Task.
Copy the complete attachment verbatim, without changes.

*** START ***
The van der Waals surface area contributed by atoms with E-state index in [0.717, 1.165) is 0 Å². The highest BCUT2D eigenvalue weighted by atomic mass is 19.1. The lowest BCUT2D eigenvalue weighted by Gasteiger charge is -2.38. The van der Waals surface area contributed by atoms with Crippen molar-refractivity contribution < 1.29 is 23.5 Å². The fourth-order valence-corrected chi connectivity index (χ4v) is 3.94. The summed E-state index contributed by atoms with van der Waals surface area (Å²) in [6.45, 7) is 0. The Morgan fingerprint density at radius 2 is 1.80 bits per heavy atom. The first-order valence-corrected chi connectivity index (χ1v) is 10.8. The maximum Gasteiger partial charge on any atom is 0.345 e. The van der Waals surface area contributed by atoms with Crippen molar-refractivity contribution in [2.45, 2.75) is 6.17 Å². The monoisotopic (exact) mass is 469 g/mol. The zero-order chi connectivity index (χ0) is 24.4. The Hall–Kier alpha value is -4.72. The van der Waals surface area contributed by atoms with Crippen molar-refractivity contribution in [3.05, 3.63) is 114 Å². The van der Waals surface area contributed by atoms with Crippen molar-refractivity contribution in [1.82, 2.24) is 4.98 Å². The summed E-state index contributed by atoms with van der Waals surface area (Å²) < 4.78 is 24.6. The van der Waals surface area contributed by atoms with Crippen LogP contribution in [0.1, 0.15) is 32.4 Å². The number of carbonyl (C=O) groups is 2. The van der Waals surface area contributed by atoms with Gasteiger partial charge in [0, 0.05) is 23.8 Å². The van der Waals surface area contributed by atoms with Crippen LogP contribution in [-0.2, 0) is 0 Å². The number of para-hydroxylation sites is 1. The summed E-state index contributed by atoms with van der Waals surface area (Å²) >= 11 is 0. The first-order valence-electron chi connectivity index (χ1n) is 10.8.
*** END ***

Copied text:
The van der Waals surface area contributed by atoms with E-state index in [0.717, 1.165) is 0 Å². The highest BCUT2D eigenvalue weighted by atomic mass is 19.1. The lowest BCUT2D eigenvalue weighted by Gasteiger charge is -2.38. The van der Waals surface area contributed by atoms with Crippen molar-refractivity contribution < 1.29 is 23.5 Å². The fourth-order valence-corrected chi connectivity index (χ4v) is 3.94. The summed E-state index contributed by atoms with van der Waals surface area (Å²) in [6.45, 7) is 0. The Morgan fingerprint density at radius 2 is 1.80 bits per heavy atom. The first-order valence-corrected chi connectivity index (χ1v) is 10.8. The maximum Gasteiger partial charge on any atom is 0.345 e. The van der Waals surface area contributed by atoms with Crippen molar-refractivity contribution in [2.45, 2.75) is 6.17 Å². The monoisotopic (exact) mass is 469 g/mol. The zero-order chi connectivity index (χ0) is 24.4. The Hall–Kier alpha value is -4.72. The van der Waals surface area contributed by atoms with Crippen molar-refractivity contribution in [3.05, 3.63) is 114 Å². The van der Waals surface area contributed by atoms with Crippen molar-refractivity contribution in [1.82, 2.24) is 4.98 Å². The summed E-state index contributed by atoms with van der Waals surface area (Å²) < 4.78 is 24.6. The van der Waals surface area contributed by atoms with Crippen LogP contribution in [0.1, 0.15) is 32.4 Å². The number of carbonyl (C=O) groups is 2. The van der Waals surface area contributed by atoms with Gasteiger partial charge in [0, 0.05) is 23.8 Å². The van der Waals surface area contributed by atoms with Crippen LogP contribution in [-0.2, 0) is 0 Å². The number of para-hydroxylation sites is 1. The summed E-state index contributed by atoms with van der Waals surface area (Å²) >= 11 is 0. The first-order valence-electron chi connectivity index (χ1n) is 10.8.